"The major's wound," continued Booth, "was really as slight as he believed it; so that in a very few days he was perfectly well; nor was Bagillard, though run through the body, long apprehending to be in any danger of his life. The major then took me aside, and, wishing me heartily joy of Bagillard's recovery, told me I should now, by the gift (as it were) of Heaven, have an opportunity of doing myself justice. I answered I could not think of any such thing; for that when I imagined he was on his death-bed I had heartily and sincerely forgiven him. 'Very right,' replied the major, 'and consistent with your honour, when he was on his death-bed; but that forgiveness was only conditional, and is revoked by his recovery.' I told him I could not possibly revoke it; for that my anger was really gone.—'What hath anger,' cried he, 'to do with the matter? the dignity of my nature hath been always my reason for drawing my sword; and when that is concerned I can as readily fight with the man I love as with the man I hate.'—I will not tire you with the repetition of the whole argument, in which the major did not prevail; and I really believe I sunk a little in his esteem upon that account, till Captain James, who arrived soon after, again perfectly reinstated me in his favour.

"When the captain was come there remained no cause of our longer stay at Montpelier; for, as to my wife, she was in a better state of health than I had ever known her; and Miss Bath had not only recovered her health but her bloom, and from a pale skeleton was become a plump, handsome young woman. James was again my cashier; for, far from receiving any remittance, it was now a long time since I had received any letter from England, though both myself and my dear Amelia had written several, both to my mother and sister; and now, at our departure from Montpelier, I bethought myself of writing to my good friend the doctor, acquainting him with our journey to Paris, whither I desired he would direct his answer.

"At Paris we all arrived without encountering any adventure on the road worth relating; nor did anything of consequence happen here during the first fortnight; for, as you know neither Captain James nor Miss Bath, it is scarce worth telling you that an affection, which afterwards ended in a marriage, began now to appear between them, in which it may appear odd to you that I made the first discovery of the lady's flame, and my wife of the captain's.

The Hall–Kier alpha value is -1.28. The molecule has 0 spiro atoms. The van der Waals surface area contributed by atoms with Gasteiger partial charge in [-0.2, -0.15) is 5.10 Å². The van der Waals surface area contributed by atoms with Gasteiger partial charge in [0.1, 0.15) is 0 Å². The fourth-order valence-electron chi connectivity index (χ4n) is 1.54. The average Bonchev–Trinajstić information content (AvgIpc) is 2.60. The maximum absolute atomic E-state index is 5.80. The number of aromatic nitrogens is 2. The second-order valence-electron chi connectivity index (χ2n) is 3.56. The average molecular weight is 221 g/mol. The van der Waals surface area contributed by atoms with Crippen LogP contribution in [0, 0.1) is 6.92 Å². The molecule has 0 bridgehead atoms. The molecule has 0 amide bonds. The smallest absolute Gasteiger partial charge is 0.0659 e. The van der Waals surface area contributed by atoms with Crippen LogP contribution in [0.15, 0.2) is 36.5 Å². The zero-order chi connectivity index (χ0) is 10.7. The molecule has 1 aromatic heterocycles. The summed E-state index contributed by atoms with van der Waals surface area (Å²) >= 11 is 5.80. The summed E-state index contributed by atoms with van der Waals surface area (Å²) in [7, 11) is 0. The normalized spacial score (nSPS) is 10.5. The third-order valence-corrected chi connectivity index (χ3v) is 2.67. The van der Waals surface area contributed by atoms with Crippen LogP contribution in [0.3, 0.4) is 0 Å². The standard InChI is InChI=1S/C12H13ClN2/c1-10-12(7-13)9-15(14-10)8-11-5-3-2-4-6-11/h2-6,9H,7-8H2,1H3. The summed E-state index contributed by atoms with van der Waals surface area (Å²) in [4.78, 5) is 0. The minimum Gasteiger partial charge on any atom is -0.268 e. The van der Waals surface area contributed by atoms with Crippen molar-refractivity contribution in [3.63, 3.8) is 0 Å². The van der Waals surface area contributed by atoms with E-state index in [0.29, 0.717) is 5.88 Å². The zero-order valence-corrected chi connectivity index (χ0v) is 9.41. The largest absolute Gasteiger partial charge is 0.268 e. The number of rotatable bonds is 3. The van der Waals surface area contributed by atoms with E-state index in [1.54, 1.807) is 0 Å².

"The seventeenth day after our arrival at Paris I received a letter from the doctor, which I have in my pocket-book; and, if you please, I will read it you; for I would not willingly do any injury to his words."

The lady, you may easily believe, desired to hear the letter, and Booth read it as follows:

"MY DEAR CHILDREN—For I will now call you so, as you have neither of you now any other parent in this world. Of this melancholy news I should have sent you earlier notice if I had thought you ignorant of it, or indeed if I had known whither to have written. If your sister hath received any letters from you she hath kept them a secret, and perhaps out of affection to you hath reposited them in the same place where she keeps her goodness, and, what I am afraid is much dearer to her, her money. The reports concerning you have been various; so is always the case in matters where men are ignorant; for, when no man knows what the truth is, every man thinks himself at liberty to report what he pleases. Those who wish you well, son Booth, say simply that you are dead: others, that you ran away from the siege, and was cashiered. As for my daughter, all agree that she is a saint above; and there are not wanting those who hint that her husband sent her thither. From this beginning you will expect, I suppose, better news than I am going to tell you; but pray, my dear children, why may not I, who have always laughed at my own afflictions, laugh at yours, without the censure of much malevolence? I wish you could learn this temper from me; for, take my word for it, nothing truer ever came from the mouth of a heathen than that sentence: